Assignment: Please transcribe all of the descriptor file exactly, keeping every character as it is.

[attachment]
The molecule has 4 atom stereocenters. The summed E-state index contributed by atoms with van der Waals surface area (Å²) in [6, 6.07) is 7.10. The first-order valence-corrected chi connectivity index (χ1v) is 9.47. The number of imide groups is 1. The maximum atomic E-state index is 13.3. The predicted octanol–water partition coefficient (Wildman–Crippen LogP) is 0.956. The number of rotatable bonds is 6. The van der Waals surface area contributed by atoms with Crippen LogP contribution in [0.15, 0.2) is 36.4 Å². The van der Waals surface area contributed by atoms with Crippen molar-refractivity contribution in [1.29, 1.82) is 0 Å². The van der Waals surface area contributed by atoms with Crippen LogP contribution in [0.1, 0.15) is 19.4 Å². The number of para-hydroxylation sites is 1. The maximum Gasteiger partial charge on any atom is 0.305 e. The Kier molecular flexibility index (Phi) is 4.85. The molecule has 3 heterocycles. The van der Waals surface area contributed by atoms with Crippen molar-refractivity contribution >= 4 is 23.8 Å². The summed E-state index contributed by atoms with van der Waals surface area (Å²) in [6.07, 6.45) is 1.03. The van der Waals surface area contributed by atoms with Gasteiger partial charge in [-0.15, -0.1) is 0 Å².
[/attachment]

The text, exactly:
The molecule has 4 atom stereocenters. The summed E-state index contributed by atoms with van der Waals surface area (Å²) in [6, 6.07) is 7.10. The first-order valence-corrected chi connectivity index (χ1v) is 9.47. The number of imide groups is 1. The maximum atomic E-state index is 13.3. The predicted octanol–water partition coefficient (Wildman–Crippen LogP) is 0.956. The number of rotatable bonds is 6. The van der Waals surface area contributed by atoms with Crippen LogP contribution in [0.15, 0.2) is 36.4 Å². The van der Waals surface area contributed by atoms with Crippen molar-refractivity contribution in [1.29, 1.82) is 0 Å². The van der Waals surface area contributed by atoms with Crippen LogP contribution in [0.1, 0.15) is 19.4 Å². The number of para-hydroxylation sites is 1. The maximum Gasteiger partial charge on any atom is 0.305 e. The Kier molecular flexibility index (Phi) is 4.85. The molecule has 3 heterocycles. The van der Waals surface area contributed by atoms with Crippen molar-refractivity contribution >= 4 is 23.8 Å². The summed E-state index contributed by atoms with van der Waals surface area (Å²) in [6.07, 6.45) is 1.03. The van der Waals surface area contributed by atoms with Gasteiger partial charge in [-0.15, -0.1) is 0 Å².